Thursday, November 18, 2010

Drafting vs. editing

I'm in a transition mode. Until a couple of weeks ago I'd been revising (and revising and revising and revising) my novel project, Consequence, for ... well, let's just say it's been a few years since I "finished" a first complete draft of the mss. Because it's how I work, I was also editing as I drafted (sometimes going back over a chapter or two, sometimes taking a deep breath and running through from the beginning to wherever I was). Because it's how editing goes, there was always a bit of drafting -- new chapters, new scenes -- during the editing phase. Red pen, black pen.

This month I launched into an agent-querying phase. Now, there's no guarantee I'm done with Consequence. In fact, the best I can hope for is that an agent will take a shine to the manuscript and ask me to make changes. Then an editor will take a shine to the project and ... ask me to make more changes. The worst I can expect? That nobody in the precarious world of 21st century publishing will bite, and I'll have to decide whether and how to have at it again.

In the meantime, I'm taking index cards and post-its and journal entries I've written over the past ten or so months about the next novel project I'm contemplating, and putting flesh on what are currently some fairly skimpy bones. Do I have a name for this next project? Well, yes, sort of, but it's so provisional that I'm not going to say. Not yet. Wouldn't want to jinx it.

Drafting vs. editing: what I can tell you is that what I'm doing with index cards and post-its and journal entries now feels really different from what I was doing with manuscript pages in October.

I do like the sudden wealth of possibility -- I mean, it's fiction, anything could happen -- but drafting does feel oddly free-form after having a built-structure to work in for quite a long time. I've certainly found another thing to appreciate about blogging, in that facing the blank blog-post page a couple of times a week for most of this year means that this free-form business isn't altogether foreign as I circle back to it.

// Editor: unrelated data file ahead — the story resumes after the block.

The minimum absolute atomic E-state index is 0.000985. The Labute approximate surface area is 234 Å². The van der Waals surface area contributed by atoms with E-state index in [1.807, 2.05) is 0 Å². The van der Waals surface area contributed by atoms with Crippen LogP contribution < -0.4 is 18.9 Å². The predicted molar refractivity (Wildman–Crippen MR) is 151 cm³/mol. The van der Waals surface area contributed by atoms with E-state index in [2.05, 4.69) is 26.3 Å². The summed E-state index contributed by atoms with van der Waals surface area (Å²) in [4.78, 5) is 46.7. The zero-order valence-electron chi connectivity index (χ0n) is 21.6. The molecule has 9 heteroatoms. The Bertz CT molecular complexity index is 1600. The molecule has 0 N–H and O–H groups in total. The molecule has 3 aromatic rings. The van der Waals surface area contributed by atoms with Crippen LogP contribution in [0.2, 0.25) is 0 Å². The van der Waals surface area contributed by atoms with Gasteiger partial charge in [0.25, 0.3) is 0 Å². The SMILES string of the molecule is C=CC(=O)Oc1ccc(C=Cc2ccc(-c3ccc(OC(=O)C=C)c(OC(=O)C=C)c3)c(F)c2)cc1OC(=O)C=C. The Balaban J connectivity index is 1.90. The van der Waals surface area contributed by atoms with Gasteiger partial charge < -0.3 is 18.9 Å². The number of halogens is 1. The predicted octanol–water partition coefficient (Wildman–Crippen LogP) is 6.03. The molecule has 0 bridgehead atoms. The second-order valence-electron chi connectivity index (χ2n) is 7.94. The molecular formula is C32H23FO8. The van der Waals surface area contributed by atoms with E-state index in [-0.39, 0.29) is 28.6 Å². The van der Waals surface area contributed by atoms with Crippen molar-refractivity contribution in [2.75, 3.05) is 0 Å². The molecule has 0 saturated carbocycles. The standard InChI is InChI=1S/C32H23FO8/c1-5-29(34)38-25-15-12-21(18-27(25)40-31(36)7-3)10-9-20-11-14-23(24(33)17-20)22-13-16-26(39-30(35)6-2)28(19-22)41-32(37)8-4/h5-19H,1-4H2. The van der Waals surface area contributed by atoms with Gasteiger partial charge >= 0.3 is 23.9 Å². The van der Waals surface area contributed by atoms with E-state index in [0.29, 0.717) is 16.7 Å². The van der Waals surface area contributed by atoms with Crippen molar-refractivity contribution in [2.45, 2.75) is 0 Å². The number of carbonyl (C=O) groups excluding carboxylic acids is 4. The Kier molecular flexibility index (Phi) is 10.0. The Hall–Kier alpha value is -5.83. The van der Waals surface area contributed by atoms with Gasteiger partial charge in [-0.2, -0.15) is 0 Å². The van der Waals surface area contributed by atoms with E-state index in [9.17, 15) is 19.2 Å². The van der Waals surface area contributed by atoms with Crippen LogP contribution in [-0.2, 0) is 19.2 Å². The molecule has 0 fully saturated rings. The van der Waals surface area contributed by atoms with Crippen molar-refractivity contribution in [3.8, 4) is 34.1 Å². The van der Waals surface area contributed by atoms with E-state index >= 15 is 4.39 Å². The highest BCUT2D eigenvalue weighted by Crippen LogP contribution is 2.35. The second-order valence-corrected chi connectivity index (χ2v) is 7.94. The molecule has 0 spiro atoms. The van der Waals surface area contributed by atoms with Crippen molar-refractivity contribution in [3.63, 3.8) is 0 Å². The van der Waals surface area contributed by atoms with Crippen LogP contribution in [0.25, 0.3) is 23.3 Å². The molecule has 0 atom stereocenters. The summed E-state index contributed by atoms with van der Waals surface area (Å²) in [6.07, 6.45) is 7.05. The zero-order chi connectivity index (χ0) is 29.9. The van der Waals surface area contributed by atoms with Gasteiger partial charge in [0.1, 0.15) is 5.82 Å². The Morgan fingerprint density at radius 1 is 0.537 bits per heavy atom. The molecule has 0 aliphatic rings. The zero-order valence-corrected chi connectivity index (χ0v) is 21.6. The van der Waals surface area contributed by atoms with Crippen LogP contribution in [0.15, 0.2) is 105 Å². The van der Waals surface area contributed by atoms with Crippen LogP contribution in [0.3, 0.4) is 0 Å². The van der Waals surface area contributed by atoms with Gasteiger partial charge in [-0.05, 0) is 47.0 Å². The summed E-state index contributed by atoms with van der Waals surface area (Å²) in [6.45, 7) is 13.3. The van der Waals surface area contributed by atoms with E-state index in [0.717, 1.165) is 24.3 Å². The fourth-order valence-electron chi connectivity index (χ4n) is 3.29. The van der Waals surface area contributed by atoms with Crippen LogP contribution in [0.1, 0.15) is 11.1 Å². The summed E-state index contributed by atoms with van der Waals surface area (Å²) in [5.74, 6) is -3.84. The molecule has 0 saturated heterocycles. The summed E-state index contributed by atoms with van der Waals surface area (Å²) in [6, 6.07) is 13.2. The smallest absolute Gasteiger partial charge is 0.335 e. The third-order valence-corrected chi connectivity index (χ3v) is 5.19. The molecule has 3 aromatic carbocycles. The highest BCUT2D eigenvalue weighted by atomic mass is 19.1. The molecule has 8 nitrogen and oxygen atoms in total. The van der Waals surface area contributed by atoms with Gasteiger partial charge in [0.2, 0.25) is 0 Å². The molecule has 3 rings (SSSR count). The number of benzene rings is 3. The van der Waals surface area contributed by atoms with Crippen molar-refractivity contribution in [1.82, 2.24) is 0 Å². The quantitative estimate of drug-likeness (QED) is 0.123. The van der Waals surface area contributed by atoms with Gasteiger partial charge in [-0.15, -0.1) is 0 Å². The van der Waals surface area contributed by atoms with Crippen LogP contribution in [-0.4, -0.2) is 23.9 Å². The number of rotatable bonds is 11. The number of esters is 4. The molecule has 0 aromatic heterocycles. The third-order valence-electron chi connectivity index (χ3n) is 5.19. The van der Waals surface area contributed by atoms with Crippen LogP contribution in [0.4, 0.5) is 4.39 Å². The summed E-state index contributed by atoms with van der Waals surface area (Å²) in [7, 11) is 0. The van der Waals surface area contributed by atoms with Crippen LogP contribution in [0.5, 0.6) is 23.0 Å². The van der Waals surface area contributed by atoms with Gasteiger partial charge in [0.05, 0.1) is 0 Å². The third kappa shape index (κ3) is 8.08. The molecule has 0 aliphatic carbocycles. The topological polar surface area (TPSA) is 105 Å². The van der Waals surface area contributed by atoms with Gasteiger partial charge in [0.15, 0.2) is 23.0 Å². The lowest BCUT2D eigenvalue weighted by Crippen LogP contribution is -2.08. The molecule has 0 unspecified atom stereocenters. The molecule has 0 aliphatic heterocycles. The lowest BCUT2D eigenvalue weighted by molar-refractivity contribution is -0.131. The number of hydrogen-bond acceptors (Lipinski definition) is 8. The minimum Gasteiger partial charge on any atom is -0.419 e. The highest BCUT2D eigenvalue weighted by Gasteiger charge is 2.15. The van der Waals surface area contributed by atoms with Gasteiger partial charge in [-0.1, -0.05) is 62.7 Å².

But it feels soooooooooooooooooooooo slow! Thinking my way slowly slowly slowly into a new world, one detail at a time, one character's features, one scene's outline or tone, one turn of the plot, a bit of backstory ... the sudden change of tempo foregrounds the easily forgotten truth that Consequence was built up out of tiny accretions over years. Did I slip into a fantasy that it sprang up overnight, fully marshaled to face the red pen?

I canvassed my writing group last week about whether they like drafting or editing better, and in the course of some lively exchange got a mix of responses. One of our group said unequivocally that he always prefers drafting to editing, that editing is "a slow slog" for him. Others riffed on the way the process of building a work of long-form fiction involves a lot of back and forth: drafting, editing what you've drafted, letting the work settle for a bit, thinking of a brilliant new twist on the bus or in the shower, finding new scenes that need to be written, finding that pages on end were actually about building background for one's self, the writer, and don't need to be in the novel at all.

And then there's the part where the inmates take over the asylum, the characters assert themselves and determine what's next ... whether the author planned it that way or not. That, actually, can be the most fun, and the most fluid part of a story. Of course, once the characters settle back onto the page the author still has to revise. And revise again. And -- well, you get it.

At the Galleria dell'Accademia in Firenze (a.k.a. Florence, Italy), Michelangelo's four unfinished sculptures, titled "Prisoners," are displayed on either side of what amounts to the path to a soaring, domed space where the great artist's "David" is exhibited. Those rooms hold my touchstone images about what it feels like to write, no matter that Michelangelo worked in stone and I work in words, and never mind that what he achieved is infinitely greater than I can even dream of inventing. The visceral sense of emergence one has looking at these massive blocks from which the sculptor began to chip away the spalls that obscured his vision, the power rearing out of the marble as the figures are 'revealed' in stone that has itself imprisoned them, stone from which they are being freed by the sculptor's chisel ... and then the breathtaking perfection of the finished David, towering over the next room. On a very good day, editing feels like it's a part of that same game.

(If only one's prose read a fraction as heroically and beautifully even as Michelangelo's unfinished work ...)

Related posts on One Finger Typing:
Mental floss
Craft and art: erasure and accent
Aleksandar Hemon on Narrative, Biography, Language
Does a writer need a writers' group?

1 comment:

  1. good luck with publishing Steve! (i didn't know you writing a novel.)